Nick Eatman reviews the status of the three veterans who can become free agents after the season. The good news is that the Cowboys are working on an extension for TE Jason Witten with the possibility that it could get done before training camp. The Cowboys have to extend Witten, he's turned into a top-flight TE and with the new 2-TE set becoming our base offense, it's even more critical we get it done. That's assuming we are going to run the offense post-2006, with or without Bill Parcells.
The Roy Williams contract will be a little more tricky. The standard set by Ed Reed will drive Roy's asking price. And while I and others may not think Roy is on par with Ed Reed - who, for my money, is the best safety in the league - Roy and his agent will probably look at that contract as a guideline.
Bradie James is the 3rd veteran who will be a free agent post-2006, but Eatman suggests they may wait and see what kind of year Bradie has before deciding what to pay him. As enamored as we are with the year James had in 2005, we have to remember that was the one and only year where James performed like a starter. So the Cowboys may wait to see if he can make it two years in a row before lavishing a new, big-money contract on him.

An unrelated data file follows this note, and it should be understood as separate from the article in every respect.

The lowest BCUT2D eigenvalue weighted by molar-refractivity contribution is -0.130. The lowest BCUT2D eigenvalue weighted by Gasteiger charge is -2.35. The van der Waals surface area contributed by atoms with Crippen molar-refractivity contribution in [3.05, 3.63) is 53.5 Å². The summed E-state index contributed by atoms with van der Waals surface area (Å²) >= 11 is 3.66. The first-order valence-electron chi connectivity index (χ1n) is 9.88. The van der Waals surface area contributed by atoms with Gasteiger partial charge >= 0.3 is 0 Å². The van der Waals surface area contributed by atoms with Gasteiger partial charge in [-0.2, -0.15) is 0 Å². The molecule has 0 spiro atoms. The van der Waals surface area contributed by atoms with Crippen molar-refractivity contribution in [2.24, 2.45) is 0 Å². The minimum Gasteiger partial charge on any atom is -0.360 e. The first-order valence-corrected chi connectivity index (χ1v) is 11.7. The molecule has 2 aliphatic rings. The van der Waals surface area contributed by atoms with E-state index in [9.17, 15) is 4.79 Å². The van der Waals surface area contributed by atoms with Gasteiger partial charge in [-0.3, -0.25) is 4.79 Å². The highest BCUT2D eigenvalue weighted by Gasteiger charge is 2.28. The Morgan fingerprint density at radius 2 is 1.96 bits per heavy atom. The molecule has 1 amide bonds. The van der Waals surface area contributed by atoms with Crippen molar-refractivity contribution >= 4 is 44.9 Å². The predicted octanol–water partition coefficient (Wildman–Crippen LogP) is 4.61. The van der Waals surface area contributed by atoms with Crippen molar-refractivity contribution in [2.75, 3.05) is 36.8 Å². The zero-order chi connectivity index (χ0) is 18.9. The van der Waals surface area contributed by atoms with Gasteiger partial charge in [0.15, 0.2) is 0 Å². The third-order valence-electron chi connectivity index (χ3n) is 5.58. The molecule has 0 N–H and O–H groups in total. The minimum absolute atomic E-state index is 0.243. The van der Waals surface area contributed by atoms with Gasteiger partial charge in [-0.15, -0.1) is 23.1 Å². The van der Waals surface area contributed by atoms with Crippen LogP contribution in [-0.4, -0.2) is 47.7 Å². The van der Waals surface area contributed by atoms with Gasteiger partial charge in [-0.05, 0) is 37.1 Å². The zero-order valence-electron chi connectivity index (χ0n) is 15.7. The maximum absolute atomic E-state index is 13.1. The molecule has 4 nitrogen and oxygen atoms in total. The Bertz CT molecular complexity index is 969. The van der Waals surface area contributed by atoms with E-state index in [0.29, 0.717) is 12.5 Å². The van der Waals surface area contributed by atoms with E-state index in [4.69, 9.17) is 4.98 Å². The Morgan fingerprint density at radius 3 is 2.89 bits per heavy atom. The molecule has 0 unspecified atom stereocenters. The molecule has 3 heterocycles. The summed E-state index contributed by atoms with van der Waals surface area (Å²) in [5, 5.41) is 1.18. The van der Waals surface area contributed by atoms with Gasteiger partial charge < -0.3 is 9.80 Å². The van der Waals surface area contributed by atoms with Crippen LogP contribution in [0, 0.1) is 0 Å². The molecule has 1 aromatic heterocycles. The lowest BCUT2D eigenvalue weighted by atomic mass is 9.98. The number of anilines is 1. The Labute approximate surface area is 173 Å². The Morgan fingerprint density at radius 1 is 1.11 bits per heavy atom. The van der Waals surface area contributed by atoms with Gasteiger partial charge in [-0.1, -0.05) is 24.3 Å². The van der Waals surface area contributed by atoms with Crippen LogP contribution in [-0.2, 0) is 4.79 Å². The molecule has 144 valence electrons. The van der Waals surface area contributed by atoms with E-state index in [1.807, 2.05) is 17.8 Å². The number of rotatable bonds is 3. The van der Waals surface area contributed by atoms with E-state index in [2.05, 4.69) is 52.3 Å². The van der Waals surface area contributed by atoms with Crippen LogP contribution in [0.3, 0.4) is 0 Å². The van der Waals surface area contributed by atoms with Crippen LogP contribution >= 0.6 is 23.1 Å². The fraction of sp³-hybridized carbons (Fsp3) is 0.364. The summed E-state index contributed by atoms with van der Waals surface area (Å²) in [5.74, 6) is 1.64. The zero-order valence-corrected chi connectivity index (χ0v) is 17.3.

Justin Beriault has gone from the surprise of training camp last year, to injured player who missed a year, to player fighting just to stay in the NFL. The news last year was he had a bum knee that required microfracture surgery. That in itself is a risky surgery, but now we find out from Mickey Spags that he also had another kind of knee surgery called an osteotomy. So far, no one that has had this kind of surgery has made it back to the NFL. We didn't know it, but these are the same procedures LB Kalen Thornton had, and his knee didn't respond. That's the real reason Thornton was released a month ago. So far Beriault's knee is responding well, but training camp will be the real test.